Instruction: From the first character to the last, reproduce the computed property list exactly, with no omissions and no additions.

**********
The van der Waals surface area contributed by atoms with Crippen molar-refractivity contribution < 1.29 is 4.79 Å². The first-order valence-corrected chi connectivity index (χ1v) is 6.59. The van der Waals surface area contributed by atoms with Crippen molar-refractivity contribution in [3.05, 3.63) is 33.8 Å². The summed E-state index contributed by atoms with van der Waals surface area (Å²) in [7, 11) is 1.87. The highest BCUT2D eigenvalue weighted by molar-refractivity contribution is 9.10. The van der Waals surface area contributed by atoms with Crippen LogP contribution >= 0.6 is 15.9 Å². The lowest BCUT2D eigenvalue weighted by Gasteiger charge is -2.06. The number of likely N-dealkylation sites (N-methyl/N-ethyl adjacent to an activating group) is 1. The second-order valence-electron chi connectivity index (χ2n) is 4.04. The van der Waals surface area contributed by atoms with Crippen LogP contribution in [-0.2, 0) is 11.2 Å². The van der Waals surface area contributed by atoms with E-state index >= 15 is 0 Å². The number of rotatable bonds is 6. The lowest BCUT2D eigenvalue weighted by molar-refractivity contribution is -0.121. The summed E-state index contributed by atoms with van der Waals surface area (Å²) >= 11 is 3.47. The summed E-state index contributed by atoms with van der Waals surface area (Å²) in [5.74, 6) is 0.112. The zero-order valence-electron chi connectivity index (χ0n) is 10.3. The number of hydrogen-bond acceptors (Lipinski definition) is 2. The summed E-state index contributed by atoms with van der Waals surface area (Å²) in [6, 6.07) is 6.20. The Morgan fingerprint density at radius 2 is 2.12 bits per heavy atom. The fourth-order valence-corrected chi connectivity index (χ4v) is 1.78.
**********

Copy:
The van der Waals surface area contributed by atoms with Crippen molar-refractivity contribution < 1.29 is 4.79 Å². The first-order valence-corrected chi connectivity index (χ1v) is 6.59. The van der Waals surface area contributed by atoms with Crippen molar-refractivity contribution in [3.05, 3.63) is 33.8 Å². The summed E-state index contributed by atoms with van der Waals surface area (Å²) in [7, 11) is 1.87. The highest BCUT2D eigenvalue weighted by molar-refractivity contribution is 9.10. The van der Waals surface area contributed by atoms with Crippen LogP contribution >= 0.6 is 15.9 Å². The lowest BCUT2D eigenvalue weighted by Gasteiger charge is -2.06. The number of likely N-dealkylation sites (N-methyl/N-ethyl adjacent to an activating group) is 1. The second-order valence-electron chi connectivity index (χ2n) is 4.04. The van der Waals surface area contributed by atoms with Crippen LogP contribution in [-0.2, 0) is 11.2 Å². The van der Waals surface area contributed by atoms with E-state index >= 15 is 0 Å². The number of rotatable bonds is 6. The lowest BCUT2D eigenvalue weighted by molar-refractivity contribution is -0.121. The summed E-state index contributed by atoms with van der Waals surface area (Å²) >= 11 is 3.47. The summed E-state index contributed by atoms with van der Waals surface area (Å²) in [5.74, 6) is 0.112. The zero-order valence-electron chi connectivity index (χ0n) is 10.3. The number of hydrogen-bond acceptors (Lipinski definition) is 2. The summed E-state index contributed by atoms with van der Waals surface area (Å²) in [6, 6.07) is 6.20. The Morgan fingerprint density at radius 2 is 2.12 bits per heavy atom. The fourth-order valence-corrected chi connectivity index (χ4v) is 1.78.